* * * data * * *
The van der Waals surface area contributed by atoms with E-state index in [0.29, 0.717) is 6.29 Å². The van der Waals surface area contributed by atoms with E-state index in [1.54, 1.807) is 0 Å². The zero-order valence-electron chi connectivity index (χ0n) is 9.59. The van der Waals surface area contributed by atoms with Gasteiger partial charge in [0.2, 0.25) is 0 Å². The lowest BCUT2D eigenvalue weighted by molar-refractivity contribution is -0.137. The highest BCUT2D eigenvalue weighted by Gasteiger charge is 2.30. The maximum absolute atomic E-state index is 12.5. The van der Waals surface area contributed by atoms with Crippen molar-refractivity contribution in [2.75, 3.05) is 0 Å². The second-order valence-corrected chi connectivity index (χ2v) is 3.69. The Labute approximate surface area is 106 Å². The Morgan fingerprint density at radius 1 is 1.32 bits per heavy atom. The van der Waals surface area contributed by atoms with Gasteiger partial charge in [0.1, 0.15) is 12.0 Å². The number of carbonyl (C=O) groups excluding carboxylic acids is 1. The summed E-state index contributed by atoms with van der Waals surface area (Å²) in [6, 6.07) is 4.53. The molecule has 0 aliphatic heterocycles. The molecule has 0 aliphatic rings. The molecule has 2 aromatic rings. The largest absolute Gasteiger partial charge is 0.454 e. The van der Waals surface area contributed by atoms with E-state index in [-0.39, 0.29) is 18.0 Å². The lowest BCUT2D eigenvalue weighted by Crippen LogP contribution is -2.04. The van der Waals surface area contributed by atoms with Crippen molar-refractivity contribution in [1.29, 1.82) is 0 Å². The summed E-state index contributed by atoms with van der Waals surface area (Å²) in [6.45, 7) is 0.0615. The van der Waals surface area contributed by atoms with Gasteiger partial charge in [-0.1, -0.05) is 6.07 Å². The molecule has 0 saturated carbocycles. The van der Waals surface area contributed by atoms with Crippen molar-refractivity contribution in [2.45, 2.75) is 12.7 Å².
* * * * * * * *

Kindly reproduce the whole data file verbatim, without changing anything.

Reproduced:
The van der Waals surface area contributed by atoms with E-state index in [0.29, 0.717) is 6.29 Å². The van der Waals surface area contributed by atoms with E-state index in [1.54, 1.807) is 0 Å². The zero-order valence-electron chi connectivity index (χ0n) is 9.59. The van der Waals surface area contributed by atoms with Gasteiger partial charge in [0.2, 0.25) is 0 Å². The lowest BCUT2D eigenvalue weighted by molar-refractivity contribution is -0.137. The highest BCUT2D eigenvalue weighted by Gasteiger charge is 2.30. The maximum absolute atomic E-state index is 12.5. The van der Waals surface area contributed by atoms with Crippen molar-refractivity contribution in [2.75, 3.05) is 0 Å². The second-order valence-corrected chi connectivity index (χ2v) is 3.69. The Labute approximate surface area is 106 Å². The Morgan fingerprint density at radius 1 is 1.32 bits per heavy atom. The van der Waals surface area contributed by atoms with Gasteiger partial charge in [0.1, 0.15) is 12.0 Å². The number of carbonyl (C=O) groups excluding carboxylic acids is 1. The summed E-state index contributed by atoms with van der Waals surface area (Å²) in [6, 6.07) is 4.53. The molecule has 0 aliphatic heterocycles. The molecule has 0 aliphatic rings. The molecule has 2 aromatic rings. The largest absolute Gasteiger partial charge is 0.454 e. The van der Waals surface area contributed by atoms with E-state index in [-0.39, 0.29) is 18.0 Å². The lowest BCUT2D eigenvalue weighted by Crippen LogP contribution is -2.04. The van der Waals surface area contributed by atoms with Crippen molar-refractivity contribution in [1.29, 1.82) is 0 Å². The summed E-state index contributed by atoms with van der Waals surface area (Å²) in [6.45, 7) is 0.0615. The van der Waals surface area contributed by atoms with Gasteiger partial charge in [-0.1, -0.05) is 6.07 Å². The molecule has 0 saturated carbocycles. The van der Waals surface area contributed by atoms with Crippen molar-refractivity contribution in [2.45, 2.75) is 12.7 Å².